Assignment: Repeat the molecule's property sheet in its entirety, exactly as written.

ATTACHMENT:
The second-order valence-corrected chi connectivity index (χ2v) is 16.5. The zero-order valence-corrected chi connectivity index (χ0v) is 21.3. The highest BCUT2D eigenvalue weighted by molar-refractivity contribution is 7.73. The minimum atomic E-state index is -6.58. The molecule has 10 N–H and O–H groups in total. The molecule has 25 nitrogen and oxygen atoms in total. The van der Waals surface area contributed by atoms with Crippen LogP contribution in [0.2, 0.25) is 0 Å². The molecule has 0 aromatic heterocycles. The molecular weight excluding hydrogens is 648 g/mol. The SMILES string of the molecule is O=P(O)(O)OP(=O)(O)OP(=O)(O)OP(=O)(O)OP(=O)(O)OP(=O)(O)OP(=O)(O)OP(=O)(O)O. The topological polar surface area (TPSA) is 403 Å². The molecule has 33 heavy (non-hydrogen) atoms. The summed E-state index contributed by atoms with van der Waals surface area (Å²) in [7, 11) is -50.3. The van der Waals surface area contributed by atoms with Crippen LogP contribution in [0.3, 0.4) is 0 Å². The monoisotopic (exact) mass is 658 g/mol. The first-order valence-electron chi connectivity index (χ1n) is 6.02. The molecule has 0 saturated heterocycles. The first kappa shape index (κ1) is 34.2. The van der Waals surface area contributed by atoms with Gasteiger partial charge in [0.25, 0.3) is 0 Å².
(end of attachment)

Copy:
The second-order valence-corrected chi connectivity index (χ2v) is 16.5. The zero-order valence-corrected chi connectivity index (χ0v) is 21.3. The highest BCUT2D eigenvalue weighted by molar-refractivity contribution is 7.73. The minimum atomic E-state index is -6.58. The molecule has 10 N–H and O–H groups in total. The molecule has 25 nitrogen and oxygen atoms in total. The van der Waals surface area contributed by atoms with Crippen LogP contribution in [0.2, 0.25) is 0 Å². The molecule has 0 aromatic heterocycles. The molecular weight excluding hydrogens is 648 g/mol. The SMILES string of the molecule is O=P(O)(O)OP(=O)(O)OP(=O)(O)OP(=O)(O)OP(=O)(O)OP(=O)(O)OP(=O)(O)OP(=O)(O)O. The topological polar surface area (TPSA) is 403 Å². The molecule has 33 heavy (non-hydrogen) atoms. The summed E-state index contributed by atoms with van der Waals surface area (Å²) in [7, 11) is -50.3. The van der Waals surface area contributed by atoms with Crippen LogP contribution in [0.3, 0.4) is 0 Å². The monoisotopic (exact) mass is 658 g/mol. The first-order valence-electron chi connectivity index (χ1n) is 6.02. The molecule has 0 saturated heterocycles. The first kappa shape index (κ1) is 34.2. The van der Waals surface area contributed by atoms with Gasteiger partial charge in [0.25, 0.3) is 0 Å².